At this point his hopes arise as he thinks back to what has been in the past. In the blackness of his despair, when all appears lost, he turns his thoughts back to the days of old when God did act on behalf of His people, and hope springs up within his heart. He remembers Who God is and what He has done of old.
Out of his gloom he takes a positive glance at the past. He will declare the deeds of YHWH (YAH) and will bring to mind His wonders of old. He will meditate on all that He has done in the past, and ponder His great exploits. Thus use of the shortened form YAH would bring o mind the deliverance from Egypt (78.4; Exodus 15.2).
This then brings him to recognise that God acts in holiness and uniqueness, in such a way that it reveals Him as greater and more righteous than all gods. What He has done in the past has revealed Him as far above all, so that there is none as great as He. For ‘Who is a great God like God?’ compare Exodus 15.11, where the phrase is similarly connected with the holiness of God..
And this verdict arose from what He had accomplished at the Exodus, when He had performed great wonders and had made known His might among the nations (Exodus 15.14-15). It had been a never to be forgotten feat.
Then with His mighty arm He had redeemed His people from bondage in Egypt, ‘the sons of Jacob and Joseph’. The combination of Jacob and Joseph again pointed to the time in Egypt when Joseph was prominent, along with Jacob. The Egyptians would have connected Israel with ‘Jacob and Joseph’. But note that in Obadiah 18 the two are also named together as indicating all Israel. Joseph was, of course, the father of the two great tribes Ephraim and Manasseh, who were grandsons of Jacob.
‘Selah.’ Once again the music, or silence from it, indicates an important moment.
He Recalls God’s Mighty Deliverance At The Exodus When He Shook The World (77.16-19).
The introduction of the Exodus deliverance now leads on to a description of the never to be forgotten experience at the Sea of Reeds, described in poetic imagery in terms of a mighty storm.
On the amazing day all of nature had been aware of the presence of God. The waters saw Him and were afraid, and drew back. The very depths trembled. Note the change of tense to make it more vivid. The clouds poured out water when needed, the skies thundered, lightning flashed on every side. God was there in the midst of the storm. The description is, of course, poetic licence, bringing out the glory of God’s mighty intervention and presence. (As far as we know there was no storm, although it is always possible).
The great wind that divided the waters has become a whirlwind, in which also, as it swirled around, was the sound of God’s thunder. Lightnings lit up the world. The earth trembled and shook, as it might well at the presence of the Almighty. For the description compare 97.4. The point is that God was revealed in all His power.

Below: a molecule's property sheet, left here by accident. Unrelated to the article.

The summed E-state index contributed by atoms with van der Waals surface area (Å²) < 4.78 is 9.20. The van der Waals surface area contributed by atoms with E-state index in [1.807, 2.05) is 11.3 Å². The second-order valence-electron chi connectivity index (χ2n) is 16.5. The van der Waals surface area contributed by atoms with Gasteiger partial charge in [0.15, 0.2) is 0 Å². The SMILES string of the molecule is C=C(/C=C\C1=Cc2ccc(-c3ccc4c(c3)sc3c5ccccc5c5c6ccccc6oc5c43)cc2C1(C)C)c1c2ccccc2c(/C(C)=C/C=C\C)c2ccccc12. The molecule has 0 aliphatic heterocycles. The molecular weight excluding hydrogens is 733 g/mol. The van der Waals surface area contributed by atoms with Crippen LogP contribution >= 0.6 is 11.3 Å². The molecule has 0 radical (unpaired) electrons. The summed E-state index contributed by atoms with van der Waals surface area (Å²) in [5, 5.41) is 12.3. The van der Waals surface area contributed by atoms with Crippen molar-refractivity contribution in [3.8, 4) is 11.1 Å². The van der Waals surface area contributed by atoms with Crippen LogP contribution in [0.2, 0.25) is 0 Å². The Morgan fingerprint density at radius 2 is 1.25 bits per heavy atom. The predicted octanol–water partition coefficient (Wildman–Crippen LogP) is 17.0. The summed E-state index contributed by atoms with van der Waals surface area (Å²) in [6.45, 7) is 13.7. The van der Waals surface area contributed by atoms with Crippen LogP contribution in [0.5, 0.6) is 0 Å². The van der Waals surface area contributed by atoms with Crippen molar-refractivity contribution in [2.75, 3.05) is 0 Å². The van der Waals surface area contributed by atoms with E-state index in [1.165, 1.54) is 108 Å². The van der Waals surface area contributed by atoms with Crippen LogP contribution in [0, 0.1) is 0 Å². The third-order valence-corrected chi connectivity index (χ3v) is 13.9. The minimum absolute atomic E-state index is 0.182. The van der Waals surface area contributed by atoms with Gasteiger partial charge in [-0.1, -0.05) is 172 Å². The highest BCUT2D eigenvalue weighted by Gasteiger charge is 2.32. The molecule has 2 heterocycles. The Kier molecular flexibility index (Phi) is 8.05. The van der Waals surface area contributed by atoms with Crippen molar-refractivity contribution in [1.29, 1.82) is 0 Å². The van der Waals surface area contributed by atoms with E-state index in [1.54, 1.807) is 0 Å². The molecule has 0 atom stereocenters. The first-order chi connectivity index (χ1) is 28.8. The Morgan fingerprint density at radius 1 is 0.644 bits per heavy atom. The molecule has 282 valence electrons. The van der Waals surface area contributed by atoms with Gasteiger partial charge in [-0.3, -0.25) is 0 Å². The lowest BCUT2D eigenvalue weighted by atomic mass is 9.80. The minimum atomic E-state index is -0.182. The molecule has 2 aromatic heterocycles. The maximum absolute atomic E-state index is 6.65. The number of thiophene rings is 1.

What had been sea became dry land so that His people could pass. He made a way in the sea. He made paths in the great waters. And then He covered it all up by bringing in the sea again. No trace of His footsteps were left. Next morning it was as though none of it had ever been apart from the debris of the Egyptian army. None would know that God had passed by. But Israel would never forget.
The remembrance of the redemption of Israel in such a powerful way aroused faith in the Psalmist’s heart. Surely the God Who had done this for His people would not forget them? This is what gives him his confidence in verse 1.
His Final Thought Is On The Glory Of What Followed The Red Sea Crossing As His People Were Led Forward In Peace (77.20).
And the consequence of His mighty deliverance was that God, as Shepherd of His people, led them like a flock under His under-shepherds Moses and Aaron. The mighty storm had subsided and all was peace as He led His people through the wilderness.
The abrupt ending is intended. All was now well. His people were being led in safety. And in the same way the Psalmist was confident that, after the tumult of his prayer life, God would hear his prayer and deliver His people again. For, whatever the tumult of the present circumstances, this was clearly His intention for His people. After the storm came peace. Thus his confidence expressed in verse 1.
78.1a ‘Maschil of Asaph.’
A Maschil is a Psalm giving instruction and understanding. In this Psalm the Psalmist reveals his intention to make clear to Israel and Israel’s children the wonders of what God had done for their fathers in the past in order that they might walk in obedience before Him by learning from the past. It covers in some detail the deliverance from Egypt, the journey through the wilderness with all its problems, the constant failure of His people because they had forgotten what God had done for them, a description of what had happened in Egypt that they had forgotten, their treacherous behaviour in the land that He had given them, His consequent rejection of the house of Ephraim and His subsequent choice of David of the house of Judah to be their righteous king, and of Mount Zion as the Temple Mount.
Central to the question as to the dating of the Psalm is the description of Israel as ‘the children of Ephraim’ (Ephraim became the largest and most influential tribe in Northern Israel and in time was seen as representing them). This phrase would in context appear to signify the main body of Israel. But the first indication we have that the phrase ‘the children of Ephraim’ could signify ‘all Israel’ (in contrast with Judah) is found in 2 Chronicles 25.7 attributed to the reign of Amaziah (796-767 BC). See a further reference in 2 Chronicles 28.12. If we accept that the Chronicler used an ancient source, as is probable, this would take us back to 8th century BC. It may be significant that it was in that century that Hosea also referred to Israel as ‘Ephraim’. Furthermore, if we consider that the title ‘the Holy One of Israel’ (verse 41) was initially coined by Isaiah, it might also be seen as pointing to 8th century BC. But the phrase is also found in 2 Kings 19.22 and in Psalm 89.18, and may have been in vogue before Isaiah found it useful for his purpose. All in all, with its ending with David as Shepherd of His people it may well be dated in the reign of Hezekiah who was seen as ‘another David’ (2 Kings 18.3; 2 Chronicles 29.2).